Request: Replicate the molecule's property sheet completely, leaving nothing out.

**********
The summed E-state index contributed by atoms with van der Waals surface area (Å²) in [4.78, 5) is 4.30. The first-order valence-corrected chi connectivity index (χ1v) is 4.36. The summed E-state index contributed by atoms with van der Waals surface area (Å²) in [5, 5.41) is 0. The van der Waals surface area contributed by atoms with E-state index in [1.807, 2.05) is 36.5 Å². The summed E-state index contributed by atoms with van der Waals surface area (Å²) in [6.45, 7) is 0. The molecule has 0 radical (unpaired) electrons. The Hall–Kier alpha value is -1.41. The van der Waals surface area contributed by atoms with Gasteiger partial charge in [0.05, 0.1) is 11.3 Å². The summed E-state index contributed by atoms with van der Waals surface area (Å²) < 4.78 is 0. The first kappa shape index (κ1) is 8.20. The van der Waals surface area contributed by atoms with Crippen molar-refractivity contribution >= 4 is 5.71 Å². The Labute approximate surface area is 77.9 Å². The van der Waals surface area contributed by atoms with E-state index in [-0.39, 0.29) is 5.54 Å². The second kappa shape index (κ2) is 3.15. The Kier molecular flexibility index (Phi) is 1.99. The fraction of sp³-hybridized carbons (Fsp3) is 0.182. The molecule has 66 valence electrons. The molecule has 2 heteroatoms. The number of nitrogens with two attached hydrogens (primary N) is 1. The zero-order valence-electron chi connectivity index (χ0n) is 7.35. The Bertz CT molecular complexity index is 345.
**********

The summed E-state index contributed by atoms with van der Waals surface area (Å²) in [4.78, 5) is 4.30. The first-order valence-corrected chi connectivity index (χ1v) is 4.36. The summed E-state index contributed by atoms with van der Waals surface area (Å²) in [5, 5.41) is 0. The van der Waals surface area contributed by atoms with E-state index in [1.807, 2.05) is 36.5 Å². The summed E-state index contributed by atoms with van der Waals surface area (Å²) in [6.45, 7) is 0. The molecule has 0 radical (unpaired) electrons. The Hall–Kier alpha value is -1.41. The van der Waals surface area contributed by atoms with Gasteiger partial charge in [0.05, 0.1) is 11.3 Å². The summed E-state index contributed by atoms with van der Waals surface area (Å²) < 4.78 is 0. The first kappa shape index (κ1) is 8.20. The van der Waals surface area contributed by atoms with Crippen molar-refractivity contribution >= 4 is 5.71 Å². The Labute approximate surface area is 77.9 Å². The van der Waals surface area contributed by atoms with E-state index in [-0.39, 0.29) is 5.54 Å². The second kappa shape index (κ2) is 3.15. The Kier molecular flexibility index (Phi) is 1.99. The fraction of sp³-hybridized carbons (Fsp3) is 0.182. The molecule has 66 valence electrons. The molecule has 2 heteroatoms. The number of nitrogens with two attached hydrogens (primary N) is 1. The zero-order valence-electron chi connectivity index (χ0n) is 7.35. The Bertz CT molecular complexity index is 345.